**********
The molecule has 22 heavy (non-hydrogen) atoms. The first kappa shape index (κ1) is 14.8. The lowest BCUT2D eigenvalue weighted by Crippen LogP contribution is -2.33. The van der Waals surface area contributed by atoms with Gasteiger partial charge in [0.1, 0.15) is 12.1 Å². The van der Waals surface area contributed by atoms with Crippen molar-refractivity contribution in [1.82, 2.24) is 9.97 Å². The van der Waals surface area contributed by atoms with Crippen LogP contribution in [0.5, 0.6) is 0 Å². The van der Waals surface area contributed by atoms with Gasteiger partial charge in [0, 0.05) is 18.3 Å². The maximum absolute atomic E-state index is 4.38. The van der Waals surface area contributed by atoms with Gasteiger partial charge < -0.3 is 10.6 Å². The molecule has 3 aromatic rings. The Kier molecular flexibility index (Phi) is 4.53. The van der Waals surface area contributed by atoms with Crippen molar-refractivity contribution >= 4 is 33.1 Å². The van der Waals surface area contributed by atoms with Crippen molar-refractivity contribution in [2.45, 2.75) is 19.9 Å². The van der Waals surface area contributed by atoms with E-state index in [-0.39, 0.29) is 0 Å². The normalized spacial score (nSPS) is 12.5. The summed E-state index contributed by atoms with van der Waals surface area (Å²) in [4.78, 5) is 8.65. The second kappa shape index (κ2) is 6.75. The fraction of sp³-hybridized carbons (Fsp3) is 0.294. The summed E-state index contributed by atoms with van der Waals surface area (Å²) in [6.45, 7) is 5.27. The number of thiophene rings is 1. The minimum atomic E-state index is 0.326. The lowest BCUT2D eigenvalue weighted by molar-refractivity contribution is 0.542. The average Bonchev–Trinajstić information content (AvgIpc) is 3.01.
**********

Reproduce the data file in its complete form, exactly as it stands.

The molecule has 22 heavy (non-hydrogen) atoms. The first kappa shape index (κ1) is 14.8. The lowest BCUT2D eigenvalue weighted by Crippen LogP contribution is -2.33. The van der Waals surface area contributed by atoms with Gasteiger partial charge in [0.1, 0.15) is 12.1 Å². The van der Waals surface area contributed by atoms with Crippen molar-refractivity contribution in [1.82, 2.24) is 9.97 Å². The van der Waals surface area contributed by atoms with Crippen LogP contribution in [0.5, 0.6) is 0 Å². The van der Waals surface area contributed by atoms with Gasteiger partial charge in [0, 0.05) is 18.3 Å². The maximum absolute atomic E-state index is 4.38. The van der Waals surface area contributed by atoms with Gasteiger partial charge < -0.3 is 10.6 Å². The molecule has 3 aromatic rings. The Kier molecular flexibility index (Phi) is 4.53. The van der Waals surface area contributed by atoms with Crippen molar-refractivity contribution >= 4 is 33.1 Å². The van der Waals surface area contributed by atoms with Crippen molar-refractivity contribution in [2.45, 2.75) is 19.9 Å². The van der Waals surface area contributed by atoms with E-state index in [-0.39, 0.29) is 0 Å². The normalized spacial score (nSPS) is 12.5. The summed E-state index contributed by atoms with van der Waals surface area (Å²) in [4.78, 5) is 8.65. The second kappa shape index (κ2) is 6.75. The fraction of sp³-hybridized carbons (Fsp3) is 0.294. The summed E-state index contributed by atoms with van der Waals surface area (Å²) in [6.45, 7) is 5.27. The number of thiophene rings is 1. The minimum atomic E-state index is 0.326. The lowest BCUT2D eigenvalue weighted by molar-refractivity contribution is 0.542. The average Bonchev–Trinajstić information content (AvgIpc) is 3.01.